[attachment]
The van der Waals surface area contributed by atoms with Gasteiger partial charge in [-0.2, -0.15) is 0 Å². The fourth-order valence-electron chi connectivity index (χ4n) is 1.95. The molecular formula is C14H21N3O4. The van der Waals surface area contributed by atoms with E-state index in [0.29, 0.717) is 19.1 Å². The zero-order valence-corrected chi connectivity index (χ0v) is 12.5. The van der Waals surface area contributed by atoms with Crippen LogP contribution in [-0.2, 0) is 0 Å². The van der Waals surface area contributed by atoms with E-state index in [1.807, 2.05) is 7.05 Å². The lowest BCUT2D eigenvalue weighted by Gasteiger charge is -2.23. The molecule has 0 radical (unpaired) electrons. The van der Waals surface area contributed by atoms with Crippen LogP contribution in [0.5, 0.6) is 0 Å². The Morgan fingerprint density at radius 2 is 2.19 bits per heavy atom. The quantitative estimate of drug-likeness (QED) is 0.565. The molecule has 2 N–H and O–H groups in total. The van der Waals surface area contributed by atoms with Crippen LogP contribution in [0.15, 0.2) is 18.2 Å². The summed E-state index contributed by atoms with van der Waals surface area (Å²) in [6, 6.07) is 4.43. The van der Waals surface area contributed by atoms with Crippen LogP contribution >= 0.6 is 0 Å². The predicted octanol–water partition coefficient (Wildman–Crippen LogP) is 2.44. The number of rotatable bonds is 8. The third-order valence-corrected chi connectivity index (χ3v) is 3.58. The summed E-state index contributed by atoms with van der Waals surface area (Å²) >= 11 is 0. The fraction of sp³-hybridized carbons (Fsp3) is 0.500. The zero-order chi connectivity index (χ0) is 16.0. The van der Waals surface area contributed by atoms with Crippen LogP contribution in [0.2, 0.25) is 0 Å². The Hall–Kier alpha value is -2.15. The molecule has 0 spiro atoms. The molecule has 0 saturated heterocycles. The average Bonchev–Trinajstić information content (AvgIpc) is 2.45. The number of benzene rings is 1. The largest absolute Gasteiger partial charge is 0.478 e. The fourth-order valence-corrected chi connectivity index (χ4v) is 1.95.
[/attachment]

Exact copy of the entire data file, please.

The van der Waals surface area contributed by atoms with Gasteiger partial charge in [-0.2, -0.15) is 0 Å². The fourth-order valence-electron chi connectivity index (χ4n) is 1.95. The molecular formula is C14H21N3O4. The van der Waals surface area contributed by atoms with E-state index in [0.29, 0.717) is 19.1 Å². The zero-order valence-corrected chi connectivity index (χ0v) is 12.5. The van der Waals surface area contributed by atoms with Crippen LogP contribution in [-0.2, 0) is 0 Å². The van der Waals surface area contributed by atoms with E-state index in [1.807, 2.05) is 7.05 Å². The lowest BCUT2D eigenvalue weighted by Gasteiger charge is -2.23. The molecule has 0 radical (unpaired) electrons. The van der Waals surface area contributed by atoms with Crippen LogP contribution in [0.5, 0.6) is 0 Å². The Morgan fingerprint density at radius 2 is 2.19 bits per heavy atom. The quantitative estimate of drug-likeness (QED) is 0.565. The molecule has 2 N–H and O–H groups in total. The van der Waals surface area contributed by atoms with Crippen LogP contribution in [0.15, 0.2) is 18.2 Å². The summed E-state index contributed by atoms with van der Waals surface area (Å²) in [6, 6.07) is 4.43. The van der Waals surface area contributed by atoms with Crippen LogP contribution >= 0.6 is 0 Å². The predicted octanol–water partition coefficient (Wildman–Crippen LogP) is 2.44. The number of rotatable bonds is 8. The third-order valence-corrected chi connectivity index (χ3v) is 3.58. The summed E-state index contributed by atoms with van der Waals surface area (Å²) >= 11 is 0. The fraction of sp³-hybridized carbons (Fsp3) is 0.500. The zero-order chi connectivity index (χ0) is 16.0. The van der Waals surface area contributed by atoms with Crippen LogP contribution in [0.2, 0.25) is 0 Å². The Hall–Kier alpha value is -2.15. The molecule has 0 spiro atoms. The molecule has 0 saturated heterocycles. The average Bonchev–Trinajstić information content (AvgIpc) is 2.45. The number of benzene rings is 1. The largest absolute Gasteiger partial charge is 0.478 e. The fourth-order valence-corrected chi connectivity index (χ4v) is 1.95.